Budgeting involves the allocation of resources to an action plan for a specific period of time. Some governmental entities use priority-based budgeting, or PBB, as a tool to align revenue expenditures more closely with community values. PBB is different from traditional budget approaches that use previous year's costs as a basis for developing successive budgets. PBB is a more flexible budgeting system that evaluates the ultimate goals of communities and focuses on funding objectives and activities that support these end results.
Government budget limits are generally set by revenue from taxes, fees and other charges. Because prior budget allocations do not serve the basis for priority-based budgeting, alternative approaches can be pursued to deliver the outcomes sought by citizens. Resources are allocated to advance identified PBB objectives. Activities and tasks are prioritized to determine what is the best way of accomplishing the budget outcomes.
In priority-based budgeting, the key outcomes and expectations of citizens within a jurisdiction is the major factor used to establish funding priorities in budgets. This challenges the historical notion of established entitlements for revenue allocation based on past funding. Budgets are more flexible and not necessarily tied to past expenditures. Instead, they are prepared based on the current priorities of the taxpaying constituents. Some governments, such as Snohomish County, Washington, develop "result teams" to clearly identify community priorities prior to setting these results-driven budgets.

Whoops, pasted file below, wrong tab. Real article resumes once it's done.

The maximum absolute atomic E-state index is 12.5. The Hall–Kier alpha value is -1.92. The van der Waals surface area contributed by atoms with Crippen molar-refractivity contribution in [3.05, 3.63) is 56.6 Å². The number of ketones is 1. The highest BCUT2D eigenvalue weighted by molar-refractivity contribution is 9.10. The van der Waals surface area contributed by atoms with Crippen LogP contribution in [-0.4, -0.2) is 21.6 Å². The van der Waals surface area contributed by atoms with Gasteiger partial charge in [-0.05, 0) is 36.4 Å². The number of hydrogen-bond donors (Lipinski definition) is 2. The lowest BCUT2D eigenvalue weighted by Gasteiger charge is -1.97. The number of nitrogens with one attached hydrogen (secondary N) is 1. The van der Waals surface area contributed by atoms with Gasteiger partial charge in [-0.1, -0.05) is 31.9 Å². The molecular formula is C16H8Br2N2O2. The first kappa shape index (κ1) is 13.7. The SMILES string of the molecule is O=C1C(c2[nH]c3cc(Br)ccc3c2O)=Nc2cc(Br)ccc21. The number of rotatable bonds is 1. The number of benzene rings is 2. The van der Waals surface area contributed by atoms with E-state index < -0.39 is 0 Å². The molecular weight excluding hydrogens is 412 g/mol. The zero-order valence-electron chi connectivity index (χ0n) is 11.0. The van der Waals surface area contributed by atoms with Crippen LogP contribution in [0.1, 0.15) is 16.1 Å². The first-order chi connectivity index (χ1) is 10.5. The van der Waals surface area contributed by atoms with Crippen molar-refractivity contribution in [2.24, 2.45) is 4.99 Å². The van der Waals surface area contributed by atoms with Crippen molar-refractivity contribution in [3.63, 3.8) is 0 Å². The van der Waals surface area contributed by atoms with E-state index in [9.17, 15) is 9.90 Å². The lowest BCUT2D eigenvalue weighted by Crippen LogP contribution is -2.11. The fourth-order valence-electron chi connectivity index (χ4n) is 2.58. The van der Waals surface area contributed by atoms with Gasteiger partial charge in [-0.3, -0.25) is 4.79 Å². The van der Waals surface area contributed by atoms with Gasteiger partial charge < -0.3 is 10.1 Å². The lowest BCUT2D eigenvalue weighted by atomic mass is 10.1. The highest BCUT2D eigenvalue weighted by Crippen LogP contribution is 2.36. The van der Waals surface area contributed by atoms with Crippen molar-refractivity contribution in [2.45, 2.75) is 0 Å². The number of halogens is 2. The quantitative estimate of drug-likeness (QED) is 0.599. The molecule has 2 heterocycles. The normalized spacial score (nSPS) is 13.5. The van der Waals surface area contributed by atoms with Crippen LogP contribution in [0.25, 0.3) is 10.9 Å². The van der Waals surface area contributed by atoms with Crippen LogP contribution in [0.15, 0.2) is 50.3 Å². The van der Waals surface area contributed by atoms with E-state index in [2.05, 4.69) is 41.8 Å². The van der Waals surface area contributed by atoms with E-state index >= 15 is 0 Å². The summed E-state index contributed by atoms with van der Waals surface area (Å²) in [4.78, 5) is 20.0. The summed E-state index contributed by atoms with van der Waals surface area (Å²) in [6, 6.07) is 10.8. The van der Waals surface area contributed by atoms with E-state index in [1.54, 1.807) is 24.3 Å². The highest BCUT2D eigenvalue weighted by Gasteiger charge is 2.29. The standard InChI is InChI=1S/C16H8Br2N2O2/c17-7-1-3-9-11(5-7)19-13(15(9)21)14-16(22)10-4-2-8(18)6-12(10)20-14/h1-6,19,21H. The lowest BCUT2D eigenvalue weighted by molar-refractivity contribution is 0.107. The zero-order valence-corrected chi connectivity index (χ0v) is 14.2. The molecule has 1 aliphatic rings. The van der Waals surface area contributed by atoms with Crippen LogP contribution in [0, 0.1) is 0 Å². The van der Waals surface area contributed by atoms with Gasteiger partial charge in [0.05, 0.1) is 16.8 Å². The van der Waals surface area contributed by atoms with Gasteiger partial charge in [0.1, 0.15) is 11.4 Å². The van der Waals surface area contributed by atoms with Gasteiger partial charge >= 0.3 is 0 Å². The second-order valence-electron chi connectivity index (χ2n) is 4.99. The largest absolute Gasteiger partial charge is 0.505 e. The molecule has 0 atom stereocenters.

The main tool of PBB systems is purchasing strategies that are devised to pursue specific community-based priorities. For example, if the community seeks to improve student achievement efforts, priority-based budgeting purchasing strategies might include financing programs that enhances high school connections to colleges and career-oriented initiatives.
As a results-driven budgeting technique, performance metrics can become an integral part of PBB systems. Key success standards for funded programs are identified and evaluated at set milestones. Performance monitoring and tracking techniques assess whether priorities and expected results are being timely achieved during the budget term. This also serves as important data in developing future funding priorities.
Vanessa Cross has practiced law in Tennessee and lectured as an adjunct professor on law and business topics. She has also contributed as a business writer to news publications, including the "Chicago Tribune," and published in peer-reviewed academic journals. Cross holds a B.A. in journalism, a Juris Doctor and an LL.M. in international business law.